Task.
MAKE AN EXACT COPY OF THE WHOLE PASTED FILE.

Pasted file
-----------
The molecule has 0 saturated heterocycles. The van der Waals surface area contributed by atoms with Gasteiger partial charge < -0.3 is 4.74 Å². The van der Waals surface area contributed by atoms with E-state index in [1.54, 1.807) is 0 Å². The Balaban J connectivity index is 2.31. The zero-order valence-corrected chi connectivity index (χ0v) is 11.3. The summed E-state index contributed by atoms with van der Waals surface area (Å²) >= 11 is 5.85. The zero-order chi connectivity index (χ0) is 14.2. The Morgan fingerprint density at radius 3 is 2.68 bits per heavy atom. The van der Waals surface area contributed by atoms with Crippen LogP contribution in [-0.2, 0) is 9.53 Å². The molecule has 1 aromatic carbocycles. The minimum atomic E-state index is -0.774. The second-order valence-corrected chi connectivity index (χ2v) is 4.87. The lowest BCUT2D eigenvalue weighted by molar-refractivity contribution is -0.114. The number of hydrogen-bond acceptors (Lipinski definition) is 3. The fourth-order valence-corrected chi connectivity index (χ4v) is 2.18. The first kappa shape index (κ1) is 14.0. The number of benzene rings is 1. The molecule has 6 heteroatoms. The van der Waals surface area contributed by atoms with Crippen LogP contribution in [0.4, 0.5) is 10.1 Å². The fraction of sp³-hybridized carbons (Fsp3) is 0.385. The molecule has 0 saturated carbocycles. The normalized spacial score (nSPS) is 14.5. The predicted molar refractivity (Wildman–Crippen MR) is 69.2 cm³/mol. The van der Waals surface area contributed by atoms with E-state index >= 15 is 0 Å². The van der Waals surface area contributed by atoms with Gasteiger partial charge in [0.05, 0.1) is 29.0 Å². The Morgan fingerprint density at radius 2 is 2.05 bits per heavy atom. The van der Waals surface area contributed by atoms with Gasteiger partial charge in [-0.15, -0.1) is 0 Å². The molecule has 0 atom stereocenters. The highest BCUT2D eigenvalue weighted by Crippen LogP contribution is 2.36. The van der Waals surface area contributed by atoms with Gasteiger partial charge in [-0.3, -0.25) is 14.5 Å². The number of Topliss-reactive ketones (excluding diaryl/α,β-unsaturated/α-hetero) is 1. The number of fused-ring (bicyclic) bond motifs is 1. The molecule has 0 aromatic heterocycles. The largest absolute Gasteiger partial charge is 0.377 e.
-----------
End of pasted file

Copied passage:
The molecule has 0 saturated heterocycles. The van der Waals surface area contributed by atoms with Gasteiger partial charge < -0.3 is 4.74 Å². The van der Waals surface area contributed by atoms with E-state index in [1.54, 1.807) is 0 Å². The Balaban J connectivity index is 2.31. The zero-order valence-corrected chi connectivity index (χ0v) is 11.3. The summed E-state index contributed by atoms with van der Waals surface area (Å²) >= 11 is 5.85. The zero-order chi connectivity index (χ0) is 14.2. The Morgan fingerprint density at radius 3 is 2.68 bits per heavy atom. The van der Waals surface area contributed by atoms with Crippen LogP contribution in [-0.2, 0) is 9.53 Å². The molecule has 1 aromatic carbocycles. The minimum atomic E-state index is -0.774. The second-order valence-corrected chi connectivity index (χ2v) is 4.87. The lowest BCUT2D eigenvalue weighted by molar-refractivity contribution is -0.114. The number of hydrogen-bond acceptors (Lipinski definition) is 3. The fourth-order valence-corrected chi connectivity index (χ4v) is 2.18. The first kappa shape index (κ1) is 14.0. The number of benzene rings is 1. The molecule has 6 heteroatoms. The van der Waals surface area contributed by atoms with Crippen LogP contribution in [0.4, 0.5) is 10.1 Å². The fraction of sp³-hybridized carbons (Fsp3) is 0.385. The molecule has 0 saturated carbocycles. The normalized spacial score (nSPS) is 14.5. The predicted molar refractivity (Wildman–Crippen MR) is 69.2 cm³/mol. The van der Waals surface area contributed by atoms with E-state index >= 15 is 0 Å². The van der Waals surface area contributed by atoms with Gasteiger partial charge in [0.05, 0.1) is 29.0 Å². The Morgan fingerprint density at radius 2 is 2.05 bits per heavy atom. The van der Waals surface area contributed by atoms with Gasteiger partial charge in [-0.15, -0.1) is 0 Å². The molecule has 0 atom stereocenters. The highest BCUT2D eigenvalue weighted by Crippen LogP contribution is 2.36. The van der Waals surface area contributed by atoms with Gasteiger partial charge in [-0.3, -0.25) is 14.5 Å². The number of Topliss-reactive ketones (excluding diaryl/α,β-unsaturated/α-hetero) is 1. The number of fused-ring (bicyclic) bond motifs is 1. The molecule has 0 aromatic heterocycles. The largest absolute Gasteiger partial charge is 0.377 e.